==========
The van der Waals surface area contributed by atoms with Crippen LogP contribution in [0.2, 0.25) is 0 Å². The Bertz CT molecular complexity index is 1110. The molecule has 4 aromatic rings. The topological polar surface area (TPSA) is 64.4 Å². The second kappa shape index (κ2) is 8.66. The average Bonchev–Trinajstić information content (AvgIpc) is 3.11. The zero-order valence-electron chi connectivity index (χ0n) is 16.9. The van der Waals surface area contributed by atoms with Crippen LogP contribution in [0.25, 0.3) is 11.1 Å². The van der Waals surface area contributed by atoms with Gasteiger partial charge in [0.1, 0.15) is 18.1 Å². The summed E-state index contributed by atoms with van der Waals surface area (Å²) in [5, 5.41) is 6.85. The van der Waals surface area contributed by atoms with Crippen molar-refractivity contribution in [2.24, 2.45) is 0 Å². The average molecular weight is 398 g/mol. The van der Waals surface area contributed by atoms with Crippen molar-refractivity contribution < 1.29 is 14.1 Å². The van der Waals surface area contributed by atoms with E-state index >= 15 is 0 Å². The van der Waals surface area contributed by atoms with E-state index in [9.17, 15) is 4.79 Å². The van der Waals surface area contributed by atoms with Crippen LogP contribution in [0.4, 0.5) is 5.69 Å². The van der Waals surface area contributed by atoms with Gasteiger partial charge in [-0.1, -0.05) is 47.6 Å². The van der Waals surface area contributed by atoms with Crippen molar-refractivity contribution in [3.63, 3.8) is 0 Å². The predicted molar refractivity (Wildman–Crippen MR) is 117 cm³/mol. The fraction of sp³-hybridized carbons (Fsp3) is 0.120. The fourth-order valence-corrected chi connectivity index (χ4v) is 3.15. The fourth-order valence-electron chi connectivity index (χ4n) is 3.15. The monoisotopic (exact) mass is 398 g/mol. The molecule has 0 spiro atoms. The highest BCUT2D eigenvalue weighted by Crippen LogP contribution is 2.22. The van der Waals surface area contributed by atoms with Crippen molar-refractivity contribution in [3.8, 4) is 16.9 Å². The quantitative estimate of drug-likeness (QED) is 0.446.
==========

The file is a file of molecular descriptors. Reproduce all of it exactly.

The van der Waals surface area contributed by atoms with Crippen LogP contribution in [0.2, 0.25) is 0 Å². The Bertz CT molecular complexity index is 1110. The molecule has 4 aromatic rings. The topological polar surface area (TPSA) is 64.4 Å². The second kappa shape index (κ2) is 8.66. The average Bonchev–Trinajstić information content (AvgIpc) is 3.11. The zero-order valence-electron chi connectivity index (χ0n) is 16.9. The van der Waals surface area contributed by atoms with Crippen LogP contribution in [0.25, 0.3) is 11.1 Å². The van der Waals surface area contributed by atoms with Gasteiger partial charge in [0.1, 0.15) is 18.1 Å². The summed E-state index contributed by atoms with van der Waals surface area (Å²) in [5, 5.41) is 6.85. The van der Waals surface area contributed by atoms with Crippen molar-refractivity contribution in [2.24, 2.45) is 0 Å². The average molecular weight is 398 g/mol. The van der Waals surface area contributed by atoms with Crippen molar-refractivity contribution < 1.29 is 14.1 Å². The van der Waals surface area contributed by atoms with E-state index >= 15 is 0 Å². The van der Waals surface area contributed by atoms with E-state index in [9.17, 15) is 4.79 Å². The van der Waals surface area contributed by atoms with Crippen LogP contribution in [0.4, 0.5) is 5.69 Å². The van der Waals surface area contributed by atoms with Gasteiger partial charge in [-0.1, -0.05) is 47.6 Å². The van der Waals surface area contributed by atoms with Crippen molar-refractivity contribution in [3.63, 3.8) is 0 Å². The predicted molar refractivity (Wildman–Crippen MR) is 117 cm³/mol. The fraction of sp³-hybridized carbons (Fsp3) is 0.120. The fourth-order valence-corrected chi connectivity index (χ4v) is 3.15. The fourth-order valence-electron chi connectivity index (χ4n) is 3.15. The monoisotopic (exact) mass is 398 g/mol. The molecule has 0 spiro atoms. The highest BCUT2D eigenvalue weighted by Crippen LogP contribution is 2.22. The van der Waals surface area contributed by atoms with Crippen molar-refractivity contribution in [3.8, 4) is 16.9 Å². The quantitative estimate of drug-likeness (QED) is 0.446.